Grass – Roots

The header photo of this post is an Eastern Meadowlark singing the morning praises atop a newly rolled bale of hay. Hay is, of course, cut and dried grass (or alfalfa or clover or a mix of those plants.) For the meat eaters who need a comparison, hay is the equivalent of “jerky” for grass eating animals like cows, horses and sheep.

Our property, although small at fifty acres, is able to sustain several micro-environments. They offer food and shelter for hundreds of species from insects and worms to white-tailed deer and all the birds that make this their permanent home, their summer breeding ground or merely use our retired farm as a landing pad during their migration.

The saying ‘grassroots’ is a term that means the very foundation or source. Typically, that’s a figurative term – but at our home, it’s quite literal. The grassroots of the habitats we provide is…. grass!

What was once something so common I barely even noticed it, grass has become a subject of my photography hobby – which is especially true when I am waiting to spot a pretty bird. Here are some images I captured recently of the natural beauty of one of the most basic elements of our land.

Along with grasses, there are other plants which comprise the grassland / prairie environment. Red and white clover, for example are beneficial because they fix nitrogen in the soil. It’s like Nature’s own fertilizer. Red clover is larger and taller and its nectar supports butterflies and even hummingbirds. The white clover is one you may have seen in a yard. It’s low to the ground, and much smaller than the red clover. I’ve also included a few photos of wild flowers. The final photos are of Milkweed, a critical plant for the Monarch butterfly’s survival.

The Brown Thrasher, like the American Robin (and other thrushes) make a living by hunting earth worms and other critters that live on and in the ground. It’s easy to say that the true grassroots of an ecosystem is the soil. It’s hard to argue against such an obvious perspective. However, without the protection of a thick blanket of grasses, rich soil can become a barren desert very quickly.

Here are a few photos of a Brown Thrasher taking advantage of the mowed paths that Robert cuts around the hedgerows so that, when the grasses grow tall, I can still negotiate around the property. They thrive on worms that live in the soil – but the grass is critical to the soil’s health.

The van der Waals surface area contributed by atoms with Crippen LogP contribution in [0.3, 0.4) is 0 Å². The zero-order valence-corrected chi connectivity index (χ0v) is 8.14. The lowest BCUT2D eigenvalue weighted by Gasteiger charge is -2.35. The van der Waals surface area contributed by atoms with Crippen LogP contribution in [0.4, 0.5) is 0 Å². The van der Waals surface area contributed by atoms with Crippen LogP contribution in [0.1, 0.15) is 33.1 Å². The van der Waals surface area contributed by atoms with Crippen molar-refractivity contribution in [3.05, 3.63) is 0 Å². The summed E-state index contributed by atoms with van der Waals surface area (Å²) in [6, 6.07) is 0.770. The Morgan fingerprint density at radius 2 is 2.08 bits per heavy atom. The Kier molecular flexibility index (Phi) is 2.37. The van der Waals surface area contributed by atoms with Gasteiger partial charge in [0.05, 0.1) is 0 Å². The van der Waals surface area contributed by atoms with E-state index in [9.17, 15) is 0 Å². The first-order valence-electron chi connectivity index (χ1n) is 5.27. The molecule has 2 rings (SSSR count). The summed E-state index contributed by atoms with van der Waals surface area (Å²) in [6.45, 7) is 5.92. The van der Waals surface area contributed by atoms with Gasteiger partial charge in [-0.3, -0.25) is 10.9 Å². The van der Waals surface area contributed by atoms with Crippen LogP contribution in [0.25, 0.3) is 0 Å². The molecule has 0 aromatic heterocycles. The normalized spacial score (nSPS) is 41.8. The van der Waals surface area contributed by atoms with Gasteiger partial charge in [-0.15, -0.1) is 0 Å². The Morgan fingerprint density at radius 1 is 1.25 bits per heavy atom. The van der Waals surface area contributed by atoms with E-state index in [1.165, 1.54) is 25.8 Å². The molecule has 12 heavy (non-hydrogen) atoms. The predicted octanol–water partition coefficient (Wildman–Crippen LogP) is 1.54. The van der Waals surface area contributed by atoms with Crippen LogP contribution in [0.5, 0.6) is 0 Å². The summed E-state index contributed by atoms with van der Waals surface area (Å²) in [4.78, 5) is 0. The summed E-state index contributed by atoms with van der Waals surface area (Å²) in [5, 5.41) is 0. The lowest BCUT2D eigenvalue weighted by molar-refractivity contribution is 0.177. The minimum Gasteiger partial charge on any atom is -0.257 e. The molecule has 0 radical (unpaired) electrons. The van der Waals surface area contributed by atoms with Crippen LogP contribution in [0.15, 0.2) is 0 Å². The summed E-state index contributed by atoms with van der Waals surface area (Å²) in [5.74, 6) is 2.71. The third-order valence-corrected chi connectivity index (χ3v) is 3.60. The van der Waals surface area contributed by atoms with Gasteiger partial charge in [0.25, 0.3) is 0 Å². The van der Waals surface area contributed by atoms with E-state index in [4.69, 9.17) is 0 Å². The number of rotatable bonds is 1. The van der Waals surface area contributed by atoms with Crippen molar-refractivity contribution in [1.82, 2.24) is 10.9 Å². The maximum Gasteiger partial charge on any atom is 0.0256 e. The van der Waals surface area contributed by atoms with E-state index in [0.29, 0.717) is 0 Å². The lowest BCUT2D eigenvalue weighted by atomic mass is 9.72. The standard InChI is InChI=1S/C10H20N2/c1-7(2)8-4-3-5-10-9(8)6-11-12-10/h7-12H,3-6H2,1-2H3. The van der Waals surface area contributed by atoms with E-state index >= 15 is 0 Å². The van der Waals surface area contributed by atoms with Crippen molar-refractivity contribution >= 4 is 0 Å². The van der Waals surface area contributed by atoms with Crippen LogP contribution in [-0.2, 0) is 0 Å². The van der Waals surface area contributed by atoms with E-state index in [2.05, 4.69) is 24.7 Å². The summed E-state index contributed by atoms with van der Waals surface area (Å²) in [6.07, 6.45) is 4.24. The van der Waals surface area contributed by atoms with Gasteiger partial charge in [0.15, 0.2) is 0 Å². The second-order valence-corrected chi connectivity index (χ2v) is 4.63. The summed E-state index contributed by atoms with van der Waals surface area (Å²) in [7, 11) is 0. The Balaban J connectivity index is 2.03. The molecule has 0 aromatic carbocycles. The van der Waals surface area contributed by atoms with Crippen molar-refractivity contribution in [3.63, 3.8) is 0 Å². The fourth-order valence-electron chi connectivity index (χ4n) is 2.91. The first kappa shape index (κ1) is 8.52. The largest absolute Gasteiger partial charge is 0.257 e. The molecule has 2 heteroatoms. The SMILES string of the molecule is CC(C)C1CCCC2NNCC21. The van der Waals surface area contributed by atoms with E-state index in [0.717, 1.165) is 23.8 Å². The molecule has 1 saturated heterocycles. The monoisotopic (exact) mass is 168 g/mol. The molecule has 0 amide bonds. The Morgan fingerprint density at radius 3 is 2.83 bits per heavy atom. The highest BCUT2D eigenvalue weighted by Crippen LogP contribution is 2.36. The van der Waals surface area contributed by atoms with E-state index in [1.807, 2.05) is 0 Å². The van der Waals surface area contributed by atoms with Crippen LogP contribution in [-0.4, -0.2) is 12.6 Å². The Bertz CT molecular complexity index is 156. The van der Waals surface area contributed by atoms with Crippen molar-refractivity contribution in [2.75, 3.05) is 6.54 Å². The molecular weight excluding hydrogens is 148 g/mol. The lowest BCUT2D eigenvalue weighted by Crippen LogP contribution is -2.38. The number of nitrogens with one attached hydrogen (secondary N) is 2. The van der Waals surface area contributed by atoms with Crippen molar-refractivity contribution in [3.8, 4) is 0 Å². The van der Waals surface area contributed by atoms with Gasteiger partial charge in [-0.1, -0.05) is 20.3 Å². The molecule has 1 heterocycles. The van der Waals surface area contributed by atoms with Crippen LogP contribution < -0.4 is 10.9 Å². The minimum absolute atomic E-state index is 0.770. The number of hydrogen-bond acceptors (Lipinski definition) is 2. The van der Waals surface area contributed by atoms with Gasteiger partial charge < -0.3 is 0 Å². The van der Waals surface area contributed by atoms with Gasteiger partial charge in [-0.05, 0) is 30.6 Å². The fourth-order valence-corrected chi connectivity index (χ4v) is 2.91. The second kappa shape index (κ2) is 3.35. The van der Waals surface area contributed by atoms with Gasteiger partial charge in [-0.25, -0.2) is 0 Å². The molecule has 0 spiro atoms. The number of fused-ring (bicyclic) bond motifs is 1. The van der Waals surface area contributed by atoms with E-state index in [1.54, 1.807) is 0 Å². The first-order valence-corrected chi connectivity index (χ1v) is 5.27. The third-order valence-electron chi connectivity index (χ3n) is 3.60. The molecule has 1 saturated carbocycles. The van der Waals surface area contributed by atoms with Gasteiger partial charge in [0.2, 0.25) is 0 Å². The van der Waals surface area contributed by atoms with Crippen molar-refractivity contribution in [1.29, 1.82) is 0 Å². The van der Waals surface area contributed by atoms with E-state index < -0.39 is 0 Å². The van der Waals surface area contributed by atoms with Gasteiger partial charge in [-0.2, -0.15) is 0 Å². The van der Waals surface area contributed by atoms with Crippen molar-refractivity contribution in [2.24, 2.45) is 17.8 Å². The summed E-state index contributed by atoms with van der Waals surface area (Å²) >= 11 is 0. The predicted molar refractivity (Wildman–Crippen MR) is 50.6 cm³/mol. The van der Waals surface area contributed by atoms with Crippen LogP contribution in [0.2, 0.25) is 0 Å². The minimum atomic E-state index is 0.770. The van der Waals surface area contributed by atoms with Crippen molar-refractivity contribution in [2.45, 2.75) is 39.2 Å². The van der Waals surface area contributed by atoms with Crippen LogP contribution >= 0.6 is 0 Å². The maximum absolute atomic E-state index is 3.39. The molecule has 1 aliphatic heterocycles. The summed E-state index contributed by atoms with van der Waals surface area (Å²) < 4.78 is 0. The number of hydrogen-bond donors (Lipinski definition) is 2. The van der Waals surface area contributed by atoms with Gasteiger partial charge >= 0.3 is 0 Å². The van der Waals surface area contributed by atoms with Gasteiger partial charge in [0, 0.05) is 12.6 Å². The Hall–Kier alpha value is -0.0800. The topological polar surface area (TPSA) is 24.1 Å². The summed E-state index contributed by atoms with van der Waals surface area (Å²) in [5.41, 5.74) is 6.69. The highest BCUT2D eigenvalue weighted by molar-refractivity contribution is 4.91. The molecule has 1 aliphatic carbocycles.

I recall last autumn, the first in years when I was able to move freely about the property. I observed many different species take advantage of the bounty of grass and other seeds (from weeds aka wild flowers) that had been produced throughout the summer. While sitting along a path that was cut through large stands of hip-high grasses, I actually found myself contemplating if it was billions or trillions of individual grass seeds that we produced in a single season. Then, I wondered how many seeds per day a bird might eat. Without a calculator, It was a “mind blown” experience. Still, I’m happy I didn’t have that calculator or I might have missed a lovely bird land right before me.

The other day I was sitting patiently at my citrus lure (orange slices hung in a tree to attract the Orioles) and I began to notice a pair of small birds flying into a patch of tall grass next to the old barn. A few minutes later, they would fly (almost always together) back into the mature trees behind the old house. While my camera was aimed at the brilliantly juice oranges in the apple tree, my mind was focused on catching the little birds as they flew back and forth. At one point, the male bird landed atop a fence post and the sun illuminated his brilliant color. It was an Indigo Bunting.

“I have plenty of photos of Orioles eating the oranges,” I said to myself. But, what’s the chance I could actually film through that tall grass and capture a clear image of the Indigo Buntings, I asked. I moved to a position near where I had seen the Buntings, hoping to get close enough to achieve my goal, but not so close that they would pull the rip cord and look elsewhere for their meal. Here are a few shots that illustrate both my failures and my successes. Look carefully – a couple of the photos include the male and female noshing in the grass together (the female is brown.)

My hat goes off to the professional photographers who are able to focus through such a jungle and capture crisp images of their intended target. Although they are not press worthy, I give myself a B+, because we all have the right to set the standards of our hobbies! Clearly, those pros would toss these images to the cutting room floor. I still feel compelled to share.

Insects utilize grasses in many ways. Without insects there would be no birds. In a passive way the grass sustain the bird as much, if not more, than in an active way of producing seeds and the fiber that many birds use for nesting materials. Here’s a spider that seems to be busy creating a web on the head of a grass stem. Incredibly, when I took these photos I had no clue there was a spider or any bug on the grass. I found it once I began reviewing the images on my computer monitor!

As my final gift in this post, I offer you 90 seconds of my tranquillity. This was shot at the edge of our pond (you will even hear a bull frog vocalizing towards the end.) The image of undulating grasses hopefully helps you “feel” the sensation of a cool breeze.

The plethora of bird songs often reminds me of the vastness of nature and (in a healthy way) helps me recognize my very small place within it. Still, it makes me feel infinitely part of it all. I hope you enjoy it.

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